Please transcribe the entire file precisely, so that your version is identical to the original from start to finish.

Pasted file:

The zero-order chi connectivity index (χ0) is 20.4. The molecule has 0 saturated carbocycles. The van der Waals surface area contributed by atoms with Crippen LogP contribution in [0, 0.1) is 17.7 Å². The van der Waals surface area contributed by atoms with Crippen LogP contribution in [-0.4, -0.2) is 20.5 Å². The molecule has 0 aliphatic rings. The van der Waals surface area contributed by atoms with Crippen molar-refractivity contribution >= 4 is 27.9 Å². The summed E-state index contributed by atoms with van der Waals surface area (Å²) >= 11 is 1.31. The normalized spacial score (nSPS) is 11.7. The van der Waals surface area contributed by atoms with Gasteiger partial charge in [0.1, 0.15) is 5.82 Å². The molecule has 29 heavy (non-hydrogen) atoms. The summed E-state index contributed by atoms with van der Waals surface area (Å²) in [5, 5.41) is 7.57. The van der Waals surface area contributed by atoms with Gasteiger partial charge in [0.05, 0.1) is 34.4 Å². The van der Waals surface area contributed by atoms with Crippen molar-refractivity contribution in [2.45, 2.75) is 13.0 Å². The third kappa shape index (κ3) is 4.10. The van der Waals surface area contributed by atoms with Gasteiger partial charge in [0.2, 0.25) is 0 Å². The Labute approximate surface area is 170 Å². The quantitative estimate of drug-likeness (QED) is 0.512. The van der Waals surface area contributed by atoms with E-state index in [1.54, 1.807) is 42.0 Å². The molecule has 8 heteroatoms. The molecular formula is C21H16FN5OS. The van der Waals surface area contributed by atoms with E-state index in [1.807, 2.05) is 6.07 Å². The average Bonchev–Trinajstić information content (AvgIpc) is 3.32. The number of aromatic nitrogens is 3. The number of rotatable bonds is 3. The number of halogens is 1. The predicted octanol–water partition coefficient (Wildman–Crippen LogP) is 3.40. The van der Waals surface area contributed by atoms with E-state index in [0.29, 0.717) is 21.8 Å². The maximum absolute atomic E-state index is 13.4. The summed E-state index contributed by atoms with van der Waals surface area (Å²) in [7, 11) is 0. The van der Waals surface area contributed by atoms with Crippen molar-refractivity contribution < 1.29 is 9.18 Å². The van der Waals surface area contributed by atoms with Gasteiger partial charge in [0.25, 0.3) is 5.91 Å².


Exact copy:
The zero-order chi connectivity index (χ0) is 20.4. The molecule has 0 saturated carbocycles. The van der Waals surface area contributed by atoms with Crippen LogP contribution in [0, 0.1) is 17.7 Å². The van der Waals surface area contributed by atoms with Crippen LogP contribution in [-0.4, -0.2) is 20.5 Å². The molecule has 0 aliphatic rings. The van der Waals surface area contributed by atoms with Crippen molar-refractivity contribution >= 4 is 27.9 Å². The summed E-state index contributed by atoms with van der Waals surface area (Å²) >= 11 is 1.31. The normalized spacial score (nSPS) is 11.7. The van der Waals surface area contributed by atoms with Gasteiger partial charge in [0.1, 0.15) is 5.82 Å². The molecule has 29 heavy (non-hydrogen) atoms. The summed E-state index contributed by atoms with van der Waals surface area (Å²) in [5, 5.41) is 7.57. The van der Waals surface area contributed by atoms with Gasteiger partial charge in [0.05, 0.1) is 34.4 Å². The van der Waals surface area contributed by atoms with Crippen molar-refractivity contribution in [2.45, 2.75) is 13.0 Å². The third kappa shape index (κ3) is 4.10. The van der Waals surface area contributed by atoms with Gasteiger partial charge in [0.2, 0.25) is 0 Å². The Labute approximate surface area is 170 Å². The quantitative estimate of drug-likeness (QED) is 0.512. The van der Waals surface area contributed by atoms with E-state index in [1.54, 1.807) is 42.0 Å². The molecule has 8 heteroatoms. The molecular formula is C21H16FN5OS. The van der Waals surface area contributed by atoms with E-state index in [1.807, 2.05) is 6.07 Å². The average Bonchev–Trinajstić information content (AvgIpc) is 3.32. The number of aromatic nitrogens is 3. The number of rotatable bonds is 3. The number of halogens is 1. The predicted octanol–water partition coefficient (Wildman–Crippen LogP) is 3.40. The van der Waals surface area contributed by atoms with E-state index in [0.29, 0.717) is 21.8 Å². The maximum absolute atomic E-state index is 13.4. The summed E-state index contributed by atoms with van der Waals surface area (Å²) in [7, 11) is 0. The van der Waals surface area contributed by atoms with Crippen molar-refractivity contribution < 1.29 is 9.18 Å². The van der Waals surface area contributed by atoms with Gasteiger partial charge in [0.25, 0.3) is 5.91 Å².